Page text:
It was also noted that the trend away from trams began before National City lines was founded and that the experience in Melbourne was different from other Australian cities, well actually, other cities in Oceania. Our tramway network is one of the few surviving first-generation ones that is primarily street running.
Practically the entire tramway network of New Orleans is on reserved track in the medians of their boulevards, as is most of Boston's network. Boston also has some underground running in the busiest part of the urban area as do Philadelphia and Newark, and both Pittsburgh and San Francisco have tram tunnels through large hills, all this underground running practically guaranteed that trams would remain.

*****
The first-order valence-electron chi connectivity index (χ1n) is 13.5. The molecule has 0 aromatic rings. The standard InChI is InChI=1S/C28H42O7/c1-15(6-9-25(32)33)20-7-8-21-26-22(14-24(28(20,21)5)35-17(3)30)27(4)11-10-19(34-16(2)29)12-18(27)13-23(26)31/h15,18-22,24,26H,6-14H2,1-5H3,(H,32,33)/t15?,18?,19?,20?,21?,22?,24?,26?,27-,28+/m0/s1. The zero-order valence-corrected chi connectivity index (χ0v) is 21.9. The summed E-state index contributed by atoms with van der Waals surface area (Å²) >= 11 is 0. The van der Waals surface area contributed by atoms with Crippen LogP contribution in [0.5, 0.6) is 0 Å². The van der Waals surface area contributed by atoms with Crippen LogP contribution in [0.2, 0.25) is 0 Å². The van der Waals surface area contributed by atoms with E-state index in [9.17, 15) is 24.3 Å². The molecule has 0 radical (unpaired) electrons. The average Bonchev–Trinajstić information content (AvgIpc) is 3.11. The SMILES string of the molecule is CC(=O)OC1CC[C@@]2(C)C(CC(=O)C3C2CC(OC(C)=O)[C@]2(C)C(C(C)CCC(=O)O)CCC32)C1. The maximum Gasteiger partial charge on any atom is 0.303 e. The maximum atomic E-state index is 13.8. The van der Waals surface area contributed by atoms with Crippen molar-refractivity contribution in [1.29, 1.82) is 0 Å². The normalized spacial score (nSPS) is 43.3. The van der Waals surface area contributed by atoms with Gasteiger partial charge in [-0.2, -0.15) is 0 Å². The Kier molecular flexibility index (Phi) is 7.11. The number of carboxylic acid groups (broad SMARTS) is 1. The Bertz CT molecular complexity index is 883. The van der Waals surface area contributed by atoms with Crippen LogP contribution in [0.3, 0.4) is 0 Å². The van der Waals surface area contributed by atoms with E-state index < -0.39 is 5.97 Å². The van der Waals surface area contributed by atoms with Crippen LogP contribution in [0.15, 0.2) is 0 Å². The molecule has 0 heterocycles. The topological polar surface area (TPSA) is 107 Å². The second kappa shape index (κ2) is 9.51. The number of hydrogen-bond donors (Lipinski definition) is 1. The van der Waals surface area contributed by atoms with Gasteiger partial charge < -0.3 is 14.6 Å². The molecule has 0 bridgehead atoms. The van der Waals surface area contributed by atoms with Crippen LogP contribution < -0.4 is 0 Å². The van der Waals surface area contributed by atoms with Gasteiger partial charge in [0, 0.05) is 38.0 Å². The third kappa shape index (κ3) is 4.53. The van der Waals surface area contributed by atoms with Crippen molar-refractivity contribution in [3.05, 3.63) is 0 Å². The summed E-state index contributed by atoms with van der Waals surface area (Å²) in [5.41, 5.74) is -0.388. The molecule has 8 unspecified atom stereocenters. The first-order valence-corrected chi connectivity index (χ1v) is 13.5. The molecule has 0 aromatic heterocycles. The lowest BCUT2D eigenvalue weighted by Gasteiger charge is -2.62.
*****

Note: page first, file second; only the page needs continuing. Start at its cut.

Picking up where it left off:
That of Toronto is another surviving one without using these alternatives, and the only survivor in the western hemisphere like that, and the experience there appears to be similar to Melbourne.
It is actually the same with most surviving tramways of Europe and the Commonwealth of Independent States, including most of the European tram systems listed here, like St. Petersberg, Prague, Budapest, Moscow and Warsaw. They all use considerable alternatives to street running, keep in mind both absolute and relative figures.